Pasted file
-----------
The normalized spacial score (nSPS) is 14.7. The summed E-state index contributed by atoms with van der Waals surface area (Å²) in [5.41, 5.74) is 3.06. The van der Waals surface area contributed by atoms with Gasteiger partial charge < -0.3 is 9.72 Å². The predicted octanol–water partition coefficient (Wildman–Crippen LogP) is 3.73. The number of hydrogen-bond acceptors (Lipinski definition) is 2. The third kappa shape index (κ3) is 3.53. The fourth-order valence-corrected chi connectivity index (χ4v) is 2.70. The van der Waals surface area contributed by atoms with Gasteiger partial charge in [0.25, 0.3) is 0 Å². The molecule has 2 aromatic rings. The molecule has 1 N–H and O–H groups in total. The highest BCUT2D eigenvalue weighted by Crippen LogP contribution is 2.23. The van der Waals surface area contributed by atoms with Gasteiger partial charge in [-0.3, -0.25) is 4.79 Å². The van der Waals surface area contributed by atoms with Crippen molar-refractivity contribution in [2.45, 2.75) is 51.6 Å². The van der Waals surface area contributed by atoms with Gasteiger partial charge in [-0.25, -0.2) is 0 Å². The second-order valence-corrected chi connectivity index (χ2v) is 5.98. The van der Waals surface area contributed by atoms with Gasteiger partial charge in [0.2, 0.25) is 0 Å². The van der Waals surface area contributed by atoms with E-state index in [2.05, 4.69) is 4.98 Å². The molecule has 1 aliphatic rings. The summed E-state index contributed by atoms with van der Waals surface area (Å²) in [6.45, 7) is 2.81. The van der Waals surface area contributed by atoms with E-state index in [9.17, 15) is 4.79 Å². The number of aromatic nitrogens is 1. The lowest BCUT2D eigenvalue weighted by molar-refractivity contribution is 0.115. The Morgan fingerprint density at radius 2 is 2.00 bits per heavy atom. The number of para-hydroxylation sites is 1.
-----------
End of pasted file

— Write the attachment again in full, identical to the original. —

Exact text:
The normalized spacial score (nSPS) is 14.7. The summed E-state index contributed by atoms with van der Waals surface area (Å²) in [5.41, 5.74) is 3.06. The van der Waals surface area contributed by atoms with Gasteiger partial charge < -0.3 is 9.72 Å². The predicted octanol–water partition coefficient (Wildman–Crippen LogP) is 3.73. The number of hydrogen-bond acceptors (Lipinski definition) is 2. The third kappa shape index (κ3) is 3.53. The fourth-order valence-corrected chi connectivity index (χ4v) is 2.70. The van der Waals surface area contributed by atoms with Gasteiger partial charge in [0.25, 0.3) is 0 Å². The molecule has 2 aromatic rings. The molecule has 1 N–H and O–H groups in total. The highest BCUT2D eigenvalue weighted by Crippen LogP contribution is 2.23. The van der Waals surface area contributed by atoms with Gasteiger partial charge in [-0.3, -0.25) is 4.79 Å². The van der Waals surface area contributed by atoms with Crippen molar-refractivity contribution in [2.45, 2.75) is 51.6 Å². The van der Waals surface area contributed by atoms with Gasteiger partial charge in [-0.25, -0.2) is 0 Å². The second-order valence-corrected chi connectivity index (χ2v) is 5.98. The van der Waals surface area contributed by atoms with Gasteiger partial charge in [0.2, 0.25) is 0 Å². The van der Waals surface area contributed by atoms with E-state index in [2.05, 4.69) is 4.98 Å². The molecule has 1 aliphatic rings. The summed E-state index contributed by atoms with van der Waals surface area (Å²) in [6.45, 7) is 2.81. The van der Waals surface area contributed by atoms with E-state index in [9.17, 15) is 4.79 Å². The number of aromatic nitrogens is 1. The lowest BCUT2D eigenvalue weighted by molar-refractivity contribution is 0.115. The Morgan fingerprint density at radius 2 is 2.00 bits per heavy atom. The number of para-hydroxylation sites is 1.